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Old 10-06-2016, 12:16 PM   #21
gbwagner
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Question The "Shee" in Adirondacks and the Blackthorn?

I am developing an interest in knowing whether the Blackthorn tree or bush lives anywhere in the Adirondacks or upstate NY. Also interested in any information about the Shee, or if you will, "little folk." Any legends or pointers toward information would be appreciated.
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Old 10-06-2016, 04:29 PM   #22
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There are (at least) 4 apple trees in the West Canada Lakes Wilderness Area. I challenge you all to find them.
Practically every old homestead in the ADK's holds an apple tree.
There are some at Burnt Shanty Clearing and Curtis Clearing in the Siamese Ponds area.
The West Canadas? I'm not sure, but old Louie may have put one in the ground.
Jim
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Old 10-07-2016, 07:33 AM   #23
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The New York Flora Atlas (http://newyork.plantatlas.usf.edu/) is a valuable resource for learning about extant populations of various flora.

Vouchered specimens of Blackthorn are listed for Schenectady, Chemung, Richmond and Suffolk counties. Since this tree is a European native these specimens were obviously planted.
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Old 10-10-2016, 09:09 PM   #24
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I have seen one thriving Chestnut on L. George. It was many years ago but beautiful to see!
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Old 10-10-2016, 10:49 PM   #25
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Anyone wanting more information on the Chestnut restoration work should check the American Chestnut Foundation, the leaders in this effort who've been conducting an extensive back-breeding program for decades. I urge everyone to join to support them:
http://www.acf.org/
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Old 10-18-2016, 02:47 PM   #26
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While hiking in the Catskills yesterday, I came across a chestnut tree approximately 10 feet tall, at a location about 3 miles from the closest trailhead. It's the first time I've seen one in the wild in NY (I've seen quite a few in MA, though).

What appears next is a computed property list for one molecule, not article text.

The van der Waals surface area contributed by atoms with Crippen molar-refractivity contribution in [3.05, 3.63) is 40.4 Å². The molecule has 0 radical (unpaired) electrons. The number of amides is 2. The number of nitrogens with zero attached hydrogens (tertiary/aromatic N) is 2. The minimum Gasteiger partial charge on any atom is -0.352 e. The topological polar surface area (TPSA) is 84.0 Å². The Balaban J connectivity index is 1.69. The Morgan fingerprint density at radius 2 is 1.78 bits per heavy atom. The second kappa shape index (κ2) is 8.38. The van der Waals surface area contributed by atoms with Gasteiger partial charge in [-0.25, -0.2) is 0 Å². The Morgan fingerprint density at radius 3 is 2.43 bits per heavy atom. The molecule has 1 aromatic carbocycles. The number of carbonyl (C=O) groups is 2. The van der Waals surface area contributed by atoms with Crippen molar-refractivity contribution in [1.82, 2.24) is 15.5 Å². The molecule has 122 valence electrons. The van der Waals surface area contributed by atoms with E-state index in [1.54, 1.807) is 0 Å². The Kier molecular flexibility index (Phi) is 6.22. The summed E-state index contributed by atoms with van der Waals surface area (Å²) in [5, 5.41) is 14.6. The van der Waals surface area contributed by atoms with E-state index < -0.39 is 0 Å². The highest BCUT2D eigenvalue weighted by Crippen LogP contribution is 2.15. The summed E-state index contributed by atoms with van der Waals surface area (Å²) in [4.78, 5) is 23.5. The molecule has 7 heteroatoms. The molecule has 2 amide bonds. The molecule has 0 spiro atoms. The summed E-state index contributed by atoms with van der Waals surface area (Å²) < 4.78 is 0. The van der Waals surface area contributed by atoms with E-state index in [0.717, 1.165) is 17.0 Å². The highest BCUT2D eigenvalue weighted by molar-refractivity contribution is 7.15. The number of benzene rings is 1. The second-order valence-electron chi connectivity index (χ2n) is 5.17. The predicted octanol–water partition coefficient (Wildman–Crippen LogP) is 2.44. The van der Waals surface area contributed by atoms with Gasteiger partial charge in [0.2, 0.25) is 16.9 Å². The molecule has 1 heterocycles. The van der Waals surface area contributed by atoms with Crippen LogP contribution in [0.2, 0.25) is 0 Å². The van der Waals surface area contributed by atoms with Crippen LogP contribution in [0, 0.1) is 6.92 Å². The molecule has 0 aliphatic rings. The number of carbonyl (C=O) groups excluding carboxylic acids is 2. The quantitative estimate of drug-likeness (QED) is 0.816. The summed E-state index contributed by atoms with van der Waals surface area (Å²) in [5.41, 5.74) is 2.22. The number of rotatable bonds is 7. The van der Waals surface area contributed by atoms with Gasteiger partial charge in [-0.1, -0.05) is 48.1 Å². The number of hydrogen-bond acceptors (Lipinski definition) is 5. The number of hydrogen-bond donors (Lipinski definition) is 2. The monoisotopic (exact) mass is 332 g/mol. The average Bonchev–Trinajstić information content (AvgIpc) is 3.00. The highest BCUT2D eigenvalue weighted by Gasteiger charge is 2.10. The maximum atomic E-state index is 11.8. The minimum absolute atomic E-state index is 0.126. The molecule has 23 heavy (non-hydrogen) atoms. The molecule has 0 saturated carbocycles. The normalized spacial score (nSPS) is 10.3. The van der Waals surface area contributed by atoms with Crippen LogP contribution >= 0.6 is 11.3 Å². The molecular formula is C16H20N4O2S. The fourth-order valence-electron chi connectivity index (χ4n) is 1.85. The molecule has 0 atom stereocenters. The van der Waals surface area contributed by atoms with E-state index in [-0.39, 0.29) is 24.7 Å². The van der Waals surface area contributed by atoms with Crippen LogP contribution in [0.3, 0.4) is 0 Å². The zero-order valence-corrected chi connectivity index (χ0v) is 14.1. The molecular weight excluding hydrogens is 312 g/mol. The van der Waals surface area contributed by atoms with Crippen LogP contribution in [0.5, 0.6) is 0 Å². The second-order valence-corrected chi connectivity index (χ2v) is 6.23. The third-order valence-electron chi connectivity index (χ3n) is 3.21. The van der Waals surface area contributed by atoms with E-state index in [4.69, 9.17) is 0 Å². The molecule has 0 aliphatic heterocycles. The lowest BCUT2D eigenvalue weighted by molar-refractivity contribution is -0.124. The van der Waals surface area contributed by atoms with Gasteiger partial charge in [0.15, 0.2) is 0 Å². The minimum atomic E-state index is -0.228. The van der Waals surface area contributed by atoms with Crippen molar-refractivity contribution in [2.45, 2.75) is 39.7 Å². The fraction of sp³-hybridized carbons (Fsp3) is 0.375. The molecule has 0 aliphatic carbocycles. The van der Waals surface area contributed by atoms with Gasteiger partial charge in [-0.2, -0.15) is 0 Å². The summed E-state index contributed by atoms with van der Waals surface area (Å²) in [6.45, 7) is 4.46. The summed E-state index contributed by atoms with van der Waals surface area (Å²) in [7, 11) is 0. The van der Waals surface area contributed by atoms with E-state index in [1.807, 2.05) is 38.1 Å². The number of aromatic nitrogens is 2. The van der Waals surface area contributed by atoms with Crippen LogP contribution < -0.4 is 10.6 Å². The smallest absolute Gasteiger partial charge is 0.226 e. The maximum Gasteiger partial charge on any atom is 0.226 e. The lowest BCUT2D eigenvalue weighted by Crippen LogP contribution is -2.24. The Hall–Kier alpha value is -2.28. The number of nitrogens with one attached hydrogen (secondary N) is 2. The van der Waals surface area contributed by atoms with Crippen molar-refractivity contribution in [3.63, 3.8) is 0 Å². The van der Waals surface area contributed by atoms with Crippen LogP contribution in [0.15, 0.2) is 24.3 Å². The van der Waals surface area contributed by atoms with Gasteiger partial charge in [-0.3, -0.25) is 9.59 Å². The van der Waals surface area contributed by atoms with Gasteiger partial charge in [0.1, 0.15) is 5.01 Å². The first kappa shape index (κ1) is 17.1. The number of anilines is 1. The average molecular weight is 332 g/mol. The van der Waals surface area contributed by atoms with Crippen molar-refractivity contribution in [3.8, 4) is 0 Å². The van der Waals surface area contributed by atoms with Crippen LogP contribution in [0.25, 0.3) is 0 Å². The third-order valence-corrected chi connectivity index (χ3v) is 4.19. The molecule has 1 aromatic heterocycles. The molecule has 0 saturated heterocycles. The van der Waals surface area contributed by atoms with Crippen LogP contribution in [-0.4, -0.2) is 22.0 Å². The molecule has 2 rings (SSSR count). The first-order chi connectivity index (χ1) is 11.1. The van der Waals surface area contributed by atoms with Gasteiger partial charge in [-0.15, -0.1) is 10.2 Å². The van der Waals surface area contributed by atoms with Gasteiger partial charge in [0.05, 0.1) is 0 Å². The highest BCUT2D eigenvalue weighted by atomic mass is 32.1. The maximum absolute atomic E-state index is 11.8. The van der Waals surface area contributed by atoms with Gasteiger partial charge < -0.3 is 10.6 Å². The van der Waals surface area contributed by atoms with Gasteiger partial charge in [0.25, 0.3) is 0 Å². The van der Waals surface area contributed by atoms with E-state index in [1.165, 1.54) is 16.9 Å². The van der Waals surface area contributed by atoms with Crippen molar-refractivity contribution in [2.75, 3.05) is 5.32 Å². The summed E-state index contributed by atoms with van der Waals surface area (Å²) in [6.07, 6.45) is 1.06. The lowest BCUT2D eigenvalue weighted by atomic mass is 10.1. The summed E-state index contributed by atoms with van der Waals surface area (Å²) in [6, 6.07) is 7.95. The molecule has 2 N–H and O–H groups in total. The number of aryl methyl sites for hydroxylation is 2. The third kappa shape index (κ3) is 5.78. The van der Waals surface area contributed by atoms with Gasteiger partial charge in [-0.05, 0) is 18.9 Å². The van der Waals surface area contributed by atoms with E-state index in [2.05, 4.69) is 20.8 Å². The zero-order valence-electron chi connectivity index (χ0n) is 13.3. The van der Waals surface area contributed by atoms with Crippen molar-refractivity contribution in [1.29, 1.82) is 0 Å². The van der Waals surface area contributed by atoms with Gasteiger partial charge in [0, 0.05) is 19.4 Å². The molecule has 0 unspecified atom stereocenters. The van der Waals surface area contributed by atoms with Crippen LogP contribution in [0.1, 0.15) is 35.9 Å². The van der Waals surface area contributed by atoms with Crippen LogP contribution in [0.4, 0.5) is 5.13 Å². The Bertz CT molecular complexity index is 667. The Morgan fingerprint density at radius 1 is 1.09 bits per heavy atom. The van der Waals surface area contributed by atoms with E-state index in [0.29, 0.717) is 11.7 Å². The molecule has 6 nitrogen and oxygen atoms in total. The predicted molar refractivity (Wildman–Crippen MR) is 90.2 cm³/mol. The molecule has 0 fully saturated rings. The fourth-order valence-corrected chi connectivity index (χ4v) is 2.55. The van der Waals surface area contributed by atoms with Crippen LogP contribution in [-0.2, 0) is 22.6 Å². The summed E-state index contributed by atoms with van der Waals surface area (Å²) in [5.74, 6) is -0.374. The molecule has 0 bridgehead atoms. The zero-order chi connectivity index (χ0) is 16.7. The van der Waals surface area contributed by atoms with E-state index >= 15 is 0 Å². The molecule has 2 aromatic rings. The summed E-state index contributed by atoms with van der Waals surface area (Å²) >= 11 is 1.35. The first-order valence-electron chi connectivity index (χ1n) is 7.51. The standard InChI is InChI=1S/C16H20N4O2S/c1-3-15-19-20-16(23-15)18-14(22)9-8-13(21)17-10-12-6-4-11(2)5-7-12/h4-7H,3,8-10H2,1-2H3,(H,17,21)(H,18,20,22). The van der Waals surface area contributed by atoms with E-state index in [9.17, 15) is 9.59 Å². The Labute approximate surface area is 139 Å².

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Old 09-30-2021, 06:35 PM   #27
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Check out the crop on this tree:

https://photos.google.com/photo/AF1Q...7y6J19M_E3iDBa
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Old 10-03-2021, 06:01 PM   #28
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While hiking in the Catskills yesterday, I came across a chestnut tree approximately 10 feet tall, at a location about 3 miles from the closest trailhead. It's the first time I've seen one in the wild in NY (I've seen quite a few in MA, though).
there are definitely a lot of them in the berkshires in MA, though of course they rarely get all that big. i know of at least 3 pockets of them on public land near me (one on the AT) as well as a chestnut preserve in a nearby town. i've been meaning to try to collect some nuts and plant them on family land.

DSettahr, do you have any thoughts on why there are more of them in MA than in NY?
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Old 10-03-2021, 06:58 PM   #29
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I have wondered the same thing myself- there are portions of MA where the forest understory is ubiquitously filled with young chestnuts, yet you rarely see even a single chestnut across much of NY. I did some quick googling and I found this map of the historic range of chestnuts prior to the blight:


As you can see, chestnuts were fairly ubiquitous to MA east of the Appalachians, but in contrast the native range in NY is much more spotty. I would surmise that this has probably played some role in why they are still easier to spot in MA today than in NY- but this isn't much more than an educated guess on my part.

My understanding also is that many of the chestnuts you see today are still benefitting from the root system of mature chestnuts that were felled decades ago by the blight. The blight cannot survive underground, and as with many other members of the Fagaceae family (including also oaks and beeches), chestnuts are prolific stump sprouters- so whenever the main stem is killed by the blight (usually happens within 5+ years of sprouting or so), the root system simply sends up new stems. So perhaps where there were more chestnuts to begin with there are more and better established root systems still thriving underground- hence more sprouts.